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Florida, U.S. Senate

Term-limited Gov. Rick Scott (R-Fla.) defeated three-term incumbent Sen. Bill Nelson (D) in the general election for the U.S. Senate in Florida on November 6, 2018.

Thirty-five of the 100 seats in the United States Senate were up for election in 2018, including two seats up for special election. Republicans gained four previously Democratic-held seats and Democrats gained two previously Republican-held seats, resulting in a net gain of two seats for the Republican Party and a 53-seat majority in the chamber. This race was identified as a 2018 battleground that might have affected partisan control of the chamber in the 116th Congress. At the time of the election, Republicans held a 51-seat Senate majority. Democrats held 47 seats, and the two independents caucused with them. Democrats faced greater partisan risk in 2018, as they were defending 26 seats while Republicans were only defending nine. Democrats had to defend seats in 10 states Donald Trump (R) won. The GOP defended one Senate seat in a state Hillary Clinton (D) won.

Elections forecasters called this race a toss-up. While Nelson won his re-election bid in 2012 by a margin of 13 points against Rep. Connie Mack (R)—55 percent to 42 percent—other statewide races, including presidential elections, were closely contested. Donald Trump (R) won the 2016 presidential election in Florida by 1.2 percentage points, while Barack Obama (D) won the state in the 2012 election by 0.9 percentage points and the 2008 election by 2.8 percentage points. Nelson was the only Democrat elected to statewide office in Florida, at the time of the election.

According to Matt Dixon and Marc Caputo of Politico, the election tested "the limits of whether a close alliance with President Donald Trump is political poison or a pathway to success in the nation’s biggest swing state."

Polls

U.S. Senate election in Florida, General election

Poll Poll sponsor Democratic Party Nelson Republican Party ScottUndecided/OtherMargin of errorSample size
St. Pete Polls
November 3-4, 2018
FloridaPolitics.com 50%46%4%+/-1.83,088
Quinnipiac University
October 29-November 4, 2018
N/A 51%44%5%+/-3.51,142
St. Pete Polls
November 1-2, 2018
FloridaPolitics.com 48%49%3%+/-1.92,733
Marist College
October 30-November 2, 2018
N/A 50%46%4%+/-5.0595
Gravis Marketing
October 29-November 2, 2018
N/A 48%46%6%+/-3.6753
AVERAGES 49.4% 46.2% 4.4% +/-3.16 1,662.2

U.S. Senate election in Florida, October 17-31, 2018

Poll Poll sponsor Democratic Party Nelson Republican Party ScottUndecided/OtherMargin of errorSample size
St. Pete Polls
October 30-31, 2018
FloridaPolitics.com 49%47%3%+/-2.02,470
Vox Populi Polling
October 27-30, 2018
N/A 50%50%0%+/-3.7696
Trafalgar Group
October 29-30, 2018
N/A 49%47%4%+/-1.92,543
Cygnal
October 27-29, 2018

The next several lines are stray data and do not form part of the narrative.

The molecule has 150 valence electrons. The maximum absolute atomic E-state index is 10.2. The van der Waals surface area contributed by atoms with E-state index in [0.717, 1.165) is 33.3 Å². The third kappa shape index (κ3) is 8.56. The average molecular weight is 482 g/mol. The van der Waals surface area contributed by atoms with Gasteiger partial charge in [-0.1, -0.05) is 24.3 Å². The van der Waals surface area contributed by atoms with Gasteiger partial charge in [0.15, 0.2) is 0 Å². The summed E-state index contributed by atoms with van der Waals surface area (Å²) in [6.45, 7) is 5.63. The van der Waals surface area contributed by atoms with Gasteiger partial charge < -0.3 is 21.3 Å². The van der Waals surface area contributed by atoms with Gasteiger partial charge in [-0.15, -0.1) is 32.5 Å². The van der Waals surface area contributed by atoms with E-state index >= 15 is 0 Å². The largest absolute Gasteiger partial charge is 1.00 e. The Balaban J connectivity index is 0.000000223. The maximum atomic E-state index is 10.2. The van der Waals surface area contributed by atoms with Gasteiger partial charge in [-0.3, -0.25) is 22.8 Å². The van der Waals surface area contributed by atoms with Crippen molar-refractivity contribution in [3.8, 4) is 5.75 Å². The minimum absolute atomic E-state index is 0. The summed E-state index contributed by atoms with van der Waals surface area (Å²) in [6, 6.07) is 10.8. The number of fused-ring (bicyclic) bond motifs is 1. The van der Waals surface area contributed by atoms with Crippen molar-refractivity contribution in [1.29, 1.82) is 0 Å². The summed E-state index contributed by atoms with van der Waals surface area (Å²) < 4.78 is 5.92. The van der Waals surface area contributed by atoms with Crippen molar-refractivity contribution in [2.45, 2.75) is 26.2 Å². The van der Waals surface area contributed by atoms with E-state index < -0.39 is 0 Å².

N/A 50%48%2%+/-4.4495
CNN/SSRS
October 24-29, 2018
N/A 49%47%4%+/-4.3781
Suffolk University/USA TODAY
October 25-28, 2018
N/A 45%43%12%+/-4.4500
Reuters/Ipsos/UVA Center for Politics
October 17-25, 2018
N/A 49%44%4%+/-3.41,069
AVERAGES 48.71% 46.57% 4.14% +/-3.44 1,222

U.S. Senate election in Florida, October 14-27, 2018

Poll Poll sponsor Democratic Party Nelson Republican Party ScottUndecided/OtherMargin of errorSample size
New York Times/Siena College
October 23-27, 2018
N/A 48%44%8%+/-4.0737
CBS News/YouGov
October 23-26, 2018
N/A 46%46%8%+/-4.0991
Florida Atlantic University
October 18-21, 2018
N/A 41%42%17%+/-3.6704
Strategic Research Associates
October 16-23, 2018
Gray Television 46%45%9%+/-3.5800
St. Pete Polls
October 20-21, 2018
N/A 48%49%3%+/-2.51,575
SurveyUSA/Spectrum News
October 18-21, 2018
N/A 49%41%10%+/-5.0665
Quinipiac University
October 17-21, 2018
N/A 52%46%2%+/-3.51,161
SSRS
October 16-20, 2018
CNN 50%45%4%+/-4.2759
OnMessage Inc.
October 14-18, 2018
N/A 46%51%3%+/-2.12,200
AVERAGES 47.33% 45.44% 7.11% +/-3.6 1,065.78

U.S. Senate election in Florida, General election

Poll Bill Nelson (D) Rick Scott (R)Undecided/OtherMargin of ErrorSample Size
NBC News/Marist
September 16-20, 2018
48%45%7%+/-4.7600
Tampa Bay Times
September 17-20, 2018
45%45%10%+/-4.0604
Florida Atlantic University
September 13-16, 2018
41%42%17%+/-3.3850
Reuters/Ipsos/UVA Center for Politics
September 5-12, 2018
45%46%10%+/-3.51,000
Rasmussen Reports
September 10-11, 2018
45%45%11%+/-3.5800
Quinnipiac
August 30-September 3, 2018
49%49%2%+/-4.3785
Gravis Marketing
August 29-30, 2018
47%47%6%+/-2.81,225
Florida Atlantic University
August 16-20, 2018
39%45%16%+/-3.4800
Mason-Dixon Polling
July 24-25, 2018
44%47%9%+/-4.0625
Florida Atlantic University
July 20-21, 2018
40%44%16%+/-3.4800
Axios/Survey Monkey
June 11-July 2, 2018
46%49%5%+/-51,080
CBS News/YouGov
June 19-22, 2018
40%42%18%+/-3.51,002
NBC/Marist
June 17-21, 2018
49%45%6%+/-3.71,083
Florida Chamber of Commerce
May 25- June 4, 2018
45%48%5%+/-4.0605
Morning Consult
May 29-30, 2018
39%40%21%+/-3.01,119
Florida Atlantic University
May 4-7, 2018
40%44%16%+/-3.01,000
McLaughlin & Associates
March 10-13, 2018
46%47%6%+/-3.4800
Clearview Research
March 1-7, 2018
41%43%15%+/-3.6750
Quinnipiac University
February 23-26, 2018
46%42%13%+/-3.61,156
Florida Atlantic University
February 1-4, 2018
34%44%12%+/-4.7750
University of North Florida
January 29-February 4, 2018
48%42%9%+/-4.7429
Mason-Dixon Polling Strategy
January 30-February 1, 2018
45%44%11%+/-4.0625
Gravis Marketing
November 19-24, 2017
44%39%17%+/-1.35,778
St. Leo University
November 19-24, 2017
32%42%26%+/-4.5500